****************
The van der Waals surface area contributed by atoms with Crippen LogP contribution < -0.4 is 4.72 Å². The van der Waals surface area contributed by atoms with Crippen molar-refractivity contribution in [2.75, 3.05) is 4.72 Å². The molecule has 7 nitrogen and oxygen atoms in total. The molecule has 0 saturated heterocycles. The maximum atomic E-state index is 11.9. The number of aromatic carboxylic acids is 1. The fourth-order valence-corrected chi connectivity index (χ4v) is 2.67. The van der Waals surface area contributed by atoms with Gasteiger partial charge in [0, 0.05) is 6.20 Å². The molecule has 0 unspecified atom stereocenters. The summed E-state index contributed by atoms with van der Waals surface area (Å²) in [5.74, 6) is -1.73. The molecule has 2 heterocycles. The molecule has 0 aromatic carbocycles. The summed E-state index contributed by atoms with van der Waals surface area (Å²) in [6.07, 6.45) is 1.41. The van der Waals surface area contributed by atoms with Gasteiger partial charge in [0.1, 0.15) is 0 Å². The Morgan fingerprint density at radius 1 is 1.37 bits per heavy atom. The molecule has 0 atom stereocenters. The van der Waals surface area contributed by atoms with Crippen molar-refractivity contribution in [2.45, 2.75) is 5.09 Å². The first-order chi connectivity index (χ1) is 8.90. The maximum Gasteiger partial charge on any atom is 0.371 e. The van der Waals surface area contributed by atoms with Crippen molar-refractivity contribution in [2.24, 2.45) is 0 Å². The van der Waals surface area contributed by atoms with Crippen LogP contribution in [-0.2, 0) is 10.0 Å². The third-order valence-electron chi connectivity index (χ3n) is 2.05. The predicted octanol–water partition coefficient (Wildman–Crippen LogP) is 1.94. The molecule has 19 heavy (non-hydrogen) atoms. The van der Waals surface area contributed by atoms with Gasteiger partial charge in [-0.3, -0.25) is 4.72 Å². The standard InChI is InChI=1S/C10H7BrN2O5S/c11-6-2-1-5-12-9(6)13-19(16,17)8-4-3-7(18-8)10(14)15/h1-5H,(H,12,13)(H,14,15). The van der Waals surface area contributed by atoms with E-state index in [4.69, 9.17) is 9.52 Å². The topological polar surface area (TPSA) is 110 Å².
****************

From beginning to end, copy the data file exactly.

The van der Waals surface area contributed by atoms with Crippen LogP contribution < -0.4 is 4.72 Å². The van der Waals surface area contributed by atoms with Crippen molar-refractivity contribution in [2.75, 3.05) is 4.72 Å². The molecule has 7 nitrogen and oxygen atoms in total. The molecule has 0 saturated heterocycles. The maximum atomic E-state index is 11.9. The number of aromatic carboxylic acids is 1. The fourth-order valence-corrected chi connectivity index (χ4v) is 2.67. The van der Waals surface area contributed by atoms with Gasteiger partial charge in [0, 0.05) is 6.20 Å². The molecule has 0 unspecified atom stereocenters. The summed E-state index contributed by atoms with van der Waals surface area (Å²) in [5.74, 6) is -1.73. The molecule has 2 heterocycles. The molecule has 0 aromatic carbocycles. The summed E-state index contributed by atoms with van der Waals surface area (Å²) in [6.07, 6.45) is 1.41. The van der Waals surface area contributed by atoms with Gasteiger partial charge in [0.1, 0.15) is 0 Å². The Morgan fingerprint density at radius 1 is 1.37 bits per heavy atom. The molecule has 0 atom stereocenters. The van der Waals surface area contributed by atoms with Crippen molar-refractivity contribution in [2.45, 2.75) is 5.09 Å². The first-order chi connectivity index (χ1) is 8.90. The maximum Gasteiger partial charge on any atom is 0.371 e. The van der Waals surface area contributed by atoms with Crippen molar-refractivity contribution in [2.24, 2.45) is 0 Å². The van der Waals surface area contributed by atoms with Crippen LogP contribution in [-0.2, 0) is 10.0 Å². The third-order valence-electron chi connectivity index (χ3n) is 2.05. The predicted octanol–water partition coefficient (Wildman–Crippen LogP) is 1.94. The molecule has 19 heavy (non-hydrogen) atoms. The van der Waals surface area contributed by atoms with Gasteiger partial charge in [-0.3, -0.25) is 4.72 Å². The standard InChI is InChI=1S/C10H7BrN2O5S/c11-6-2-1-5-12-9(6)13-19(16,17)8-4-3-7(18-8)10(14)15/h1-5H,(H,12,13)(H,14,15). The van der Waals surface area contributed by atoms with E-state index in [4.69, 9.17) is 9.52 Å². The topological polar surface area (TPSA) is 110 Å².